The Democratic Republic of Congo is the richest country in the world in terms of natural resources. The DR Congo is blessed with abundance of gold, petroleum, diamond, coal, timber, tin, manganese, uranium, copper, cobalt, tantalum, zinc, silver, and hydro-power. In fact, DR Congo's untapped deposits are estimated to be more than 24 trillion US dollars. However, despite the abundance of both natural and human resources, the Democratic Republic of Congo remains one of the poorest countries in the world today with at least 50% of its population living below the international poverty line.

Although the Democratice Republic of Congo has seen some great improvements these past couple of years, DR Congo continues to live in poverty with the fear of terrorism, war and violence. The DR Congo suffered greatly in the hands of some of Africa's most barbaric dictators. Dictators such as Mobutu Sese Seko and Laurent Kabila (the father of Joseph Kabila) who ruled Congo for decades, destroyed several lives and properties and demonically crippled the Congo politically, economically and socially. 

The Democratic Republic of Congo has a literacy rate of about 67% for the entire population with the female literacy rate hovering around 57%. In other words, just about 57% of the total female population above the age 15 can read and write in DR Congo today. This literacy rate drops sharply in some rural and sub-urban communities across the country.

The Democratic Republic of Congo has an HIV/AIDS adult prevalence rate of about 1.1%. In fact, about 500,000 people were living with the disease in 2012 with about 32,000 deaths recorded within the same year. Little has changed. Apart from HIV/AIDS, other killer diseases such as the deadly malaria, sleeping sickness, typhoid fever, cholera, etc. continue to destroy several lives in DR Congo today.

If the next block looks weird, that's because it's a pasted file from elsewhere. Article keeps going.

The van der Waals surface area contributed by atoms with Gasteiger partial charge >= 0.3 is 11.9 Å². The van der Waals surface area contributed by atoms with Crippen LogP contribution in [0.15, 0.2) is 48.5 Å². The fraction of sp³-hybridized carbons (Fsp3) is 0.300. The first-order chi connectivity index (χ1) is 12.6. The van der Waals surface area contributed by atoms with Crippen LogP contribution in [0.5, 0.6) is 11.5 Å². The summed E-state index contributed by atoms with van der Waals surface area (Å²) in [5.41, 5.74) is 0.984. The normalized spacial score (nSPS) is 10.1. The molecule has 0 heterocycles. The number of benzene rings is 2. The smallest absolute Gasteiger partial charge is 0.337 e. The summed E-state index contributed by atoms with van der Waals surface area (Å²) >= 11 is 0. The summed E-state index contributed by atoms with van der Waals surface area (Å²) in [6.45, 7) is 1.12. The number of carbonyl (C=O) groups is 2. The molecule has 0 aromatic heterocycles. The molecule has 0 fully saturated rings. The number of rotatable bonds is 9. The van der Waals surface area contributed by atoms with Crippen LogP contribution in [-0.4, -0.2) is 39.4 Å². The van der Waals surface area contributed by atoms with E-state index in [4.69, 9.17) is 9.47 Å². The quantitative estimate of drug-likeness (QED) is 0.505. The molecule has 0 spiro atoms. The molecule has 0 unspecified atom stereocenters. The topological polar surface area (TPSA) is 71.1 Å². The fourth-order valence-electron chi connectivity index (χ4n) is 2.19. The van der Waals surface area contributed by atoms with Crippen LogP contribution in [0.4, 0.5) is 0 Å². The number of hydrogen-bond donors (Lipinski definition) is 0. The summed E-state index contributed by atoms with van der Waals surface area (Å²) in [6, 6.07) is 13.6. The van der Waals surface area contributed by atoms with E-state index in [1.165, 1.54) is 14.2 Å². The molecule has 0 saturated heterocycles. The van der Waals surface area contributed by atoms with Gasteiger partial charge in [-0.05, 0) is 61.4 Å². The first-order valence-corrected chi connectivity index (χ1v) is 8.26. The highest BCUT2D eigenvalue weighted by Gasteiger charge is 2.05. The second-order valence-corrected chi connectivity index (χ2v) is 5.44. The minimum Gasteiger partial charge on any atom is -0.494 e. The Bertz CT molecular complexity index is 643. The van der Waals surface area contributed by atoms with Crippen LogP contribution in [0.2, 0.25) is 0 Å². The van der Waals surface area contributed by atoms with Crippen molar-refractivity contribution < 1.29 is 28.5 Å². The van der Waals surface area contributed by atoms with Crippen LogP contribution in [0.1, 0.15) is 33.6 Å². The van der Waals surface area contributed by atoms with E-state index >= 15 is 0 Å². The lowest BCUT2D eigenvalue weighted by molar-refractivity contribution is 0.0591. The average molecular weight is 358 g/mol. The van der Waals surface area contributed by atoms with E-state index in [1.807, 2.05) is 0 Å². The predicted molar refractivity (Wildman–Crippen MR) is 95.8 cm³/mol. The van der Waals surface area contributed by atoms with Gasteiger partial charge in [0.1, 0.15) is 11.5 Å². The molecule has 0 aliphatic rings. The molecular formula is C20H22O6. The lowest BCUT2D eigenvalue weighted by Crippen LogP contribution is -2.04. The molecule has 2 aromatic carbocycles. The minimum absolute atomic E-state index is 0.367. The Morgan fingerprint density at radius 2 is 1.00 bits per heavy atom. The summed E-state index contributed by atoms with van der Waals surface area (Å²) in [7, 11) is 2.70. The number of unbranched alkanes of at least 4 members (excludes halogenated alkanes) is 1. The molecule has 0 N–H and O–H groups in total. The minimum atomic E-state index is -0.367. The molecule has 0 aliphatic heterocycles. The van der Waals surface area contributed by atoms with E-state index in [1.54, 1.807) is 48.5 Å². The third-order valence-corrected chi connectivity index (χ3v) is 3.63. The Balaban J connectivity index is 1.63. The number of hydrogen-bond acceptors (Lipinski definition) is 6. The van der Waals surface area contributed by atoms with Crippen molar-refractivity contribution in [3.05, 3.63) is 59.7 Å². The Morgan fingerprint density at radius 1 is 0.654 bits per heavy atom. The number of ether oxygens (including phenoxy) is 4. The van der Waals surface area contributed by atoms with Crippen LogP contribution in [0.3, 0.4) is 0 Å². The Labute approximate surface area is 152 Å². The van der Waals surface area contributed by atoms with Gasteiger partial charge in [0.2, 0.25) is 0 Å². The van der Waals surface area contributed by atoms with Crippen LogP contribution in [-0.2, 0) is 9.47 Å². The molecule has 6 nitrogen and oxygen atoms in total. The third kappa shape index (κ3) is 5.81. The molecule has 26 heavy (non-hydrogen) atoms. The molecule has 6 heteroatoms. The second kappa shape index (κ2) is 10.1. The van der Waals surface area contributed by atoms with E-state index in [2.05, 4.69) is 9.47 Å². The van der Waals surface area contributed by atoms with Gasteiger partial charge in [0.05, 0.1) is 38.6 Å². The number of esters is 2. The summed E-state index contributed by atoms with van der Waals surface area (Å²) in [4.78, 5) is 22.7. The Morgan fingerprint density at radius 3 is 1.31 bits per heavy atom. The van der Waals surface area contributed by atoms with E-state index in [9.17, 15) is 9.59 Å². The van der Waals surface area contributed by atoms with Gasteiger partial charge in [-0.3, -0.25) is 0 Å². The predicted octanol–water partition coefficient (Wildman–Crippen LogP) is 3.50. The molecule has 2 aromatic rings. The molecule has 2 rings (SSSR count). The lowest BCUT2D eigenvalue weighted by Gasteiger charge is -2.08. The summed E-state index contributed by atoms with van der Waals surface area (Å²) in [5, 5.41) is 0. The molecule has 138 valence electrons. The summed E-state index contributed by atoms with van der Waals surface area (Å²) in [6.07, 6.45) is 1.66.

Excessive poaching (which is severely affecting wildlife population), deforestation (the rampant cutting down of trees mostly for timber), Lack of environmental protection laws and law enforcement agencies, bad farming practices, excessive mining (resulting in land degradation and water pollution), etc. are some of the major “man-caused" environmental issues facing DR Congo today. Natural hazards such periodic droughts, seasonal flooding, volcanic eruptions with the release of poisonous gases, etc. are some of the natural environmental issues facing DR Congo today.

Overpopulation is gradually becoming a major issue in the Democratic Republic of Congo mostly because of Congo's population distribution. The big cities and towns remain overpopulated while the rest of the country is sparsely populated.

Lack of good drinking water and water for domestic purpose remains another major problem facing the Democratic Republic of Congo today. A significant portion of DR Congo's population depends on untreated water sources such as slow flowing rivers and streams for drinking water and water for domestic purposes. This also explains why there are so many water-related diseases in DR Congo today.

Just like in most other African countries today, rampant corruption and poor governance continue to tear DR Congo apart. Most government officials receive pay increments every now and then while the poor continue to wallow in poverty and despair.